The Star Searchers

By Hugh Chapman

Earlier this week I came home to find that my wife had put up beautiful Christmas decorations throughout the house. That evening as darkness spilled into our front room I had the chance to sit quietly and fully enjoy the twinkling of lights on the tree as I awaited the arrival of our grandchildren. Julie and I would be babysitting while my daughter and son-in-law took care of some pressing Christmastime business. It was an honor that we both held dearly and I couldn’t wait for Brayden and Avery to arrive.

Living in the Arkansas Ozarks, it’s not hard to find a tree. To find the perfect Christmas tree, however, is a more difficult matter. I believe this year, though, we had done exactly that. The tree was a full seven feet tall and with only a minimal amount of trimming the shape was nearly perfect. It was full and circular at the bottom then gently narrowing as it moved upward toward it’s flawless peak. And yes friends, as you may already have guessed, the perfect tree for the Chapman’s this Christmas had been ordered from Amazon.

But artificial or not, the tree was beautiful and the Star of Bethlehem that my wife had lovingly placed at the top had seemed to make it uniquely our own. That evening I sat in the quiet of winter darkness that was peacefully interrupted only by the glistening twinkle of Christmas lights reflecting from the various ornaments we had personalized throughout the years. There was one to commemorate our engagement many years before, and one we had found the following year to celebrate our marriage. Then there was one for Mom, one for Dad, one for Avery and one for Brayden. Then others for Nana and PooPah, Aunt Susan, and for good ol’ Uncle Bugs. Julie had recovered them all from the packed away crates in our attic and she had strategically placed the ones representing our family around the bottom of our tree so that they would be eye level to our grandchildren.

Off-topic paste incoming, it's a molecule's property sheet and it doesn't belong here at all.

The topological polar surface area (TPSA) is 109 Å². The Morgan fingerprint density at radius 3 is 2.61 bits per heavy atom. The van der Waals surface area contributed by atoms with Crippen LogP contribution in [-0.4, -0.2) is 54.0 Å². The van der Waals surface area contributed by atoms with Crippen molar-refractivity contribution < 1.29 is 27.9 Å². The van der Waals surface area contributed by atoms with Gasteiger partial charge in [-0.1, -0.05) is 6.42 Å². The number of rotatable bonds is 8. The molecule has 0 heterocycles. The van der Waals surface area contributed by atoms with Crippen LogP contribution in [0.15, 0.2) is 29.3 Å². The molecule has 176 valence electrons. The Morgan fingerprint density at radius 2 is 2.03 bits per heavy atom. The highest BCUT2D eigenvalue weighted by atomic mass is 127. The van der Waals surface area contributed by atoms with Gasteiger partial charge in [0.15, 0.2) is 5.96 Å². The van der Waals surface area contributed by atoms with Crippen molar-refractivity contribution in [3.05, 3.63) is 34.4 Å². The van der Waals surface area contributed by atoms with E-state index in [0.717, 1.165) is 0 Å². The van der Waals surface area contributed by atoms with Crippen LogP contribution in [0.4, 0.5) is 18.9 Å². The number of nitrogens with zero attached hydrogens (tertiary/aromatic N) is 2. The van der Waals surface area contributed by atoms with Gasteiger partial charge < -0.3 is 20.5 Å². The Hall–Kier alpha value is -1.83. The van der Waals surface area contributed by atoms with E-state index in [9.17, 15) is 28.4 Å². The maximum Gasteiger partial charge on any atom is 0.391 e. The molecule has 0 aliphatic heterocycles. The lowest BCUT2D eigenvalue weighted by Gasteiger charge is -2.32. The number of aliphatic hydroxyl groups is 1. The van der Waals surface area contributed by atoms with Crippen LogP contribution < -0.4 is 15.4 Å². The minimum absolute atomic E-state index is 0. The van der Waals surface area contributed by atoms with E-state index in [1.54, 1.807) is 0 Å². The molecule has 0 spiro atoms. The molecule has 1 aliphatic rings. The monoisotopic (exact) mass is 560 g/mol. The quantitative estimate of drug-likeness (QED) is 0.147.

And when the children finally arrived that evening their expressions seemed to confirm the majesty of the tree. “So Pretty!” shouted Avery as she scrambled to the couch where I was resting and then settled quickly into my lap so that together she and I could take in the beauty that her Nana had created all around the room. I quietly held my granddaughter while her brother Brayden fiddled with an I-Pad looking for the Christmas music his parents had allowed him to download just that afternoon. Then moments later as Brayden hurried into the kitchen to help his Nana with fresh baked cookies, the happy sound of John Denver and the Muppets began to fill the house with joy in much the same way it had done when my own children had first listened many years earlier. As I watched, listened and held tightly to my grandchild, I realized again the special magic that children always brought to the season.

And I recalled my mother.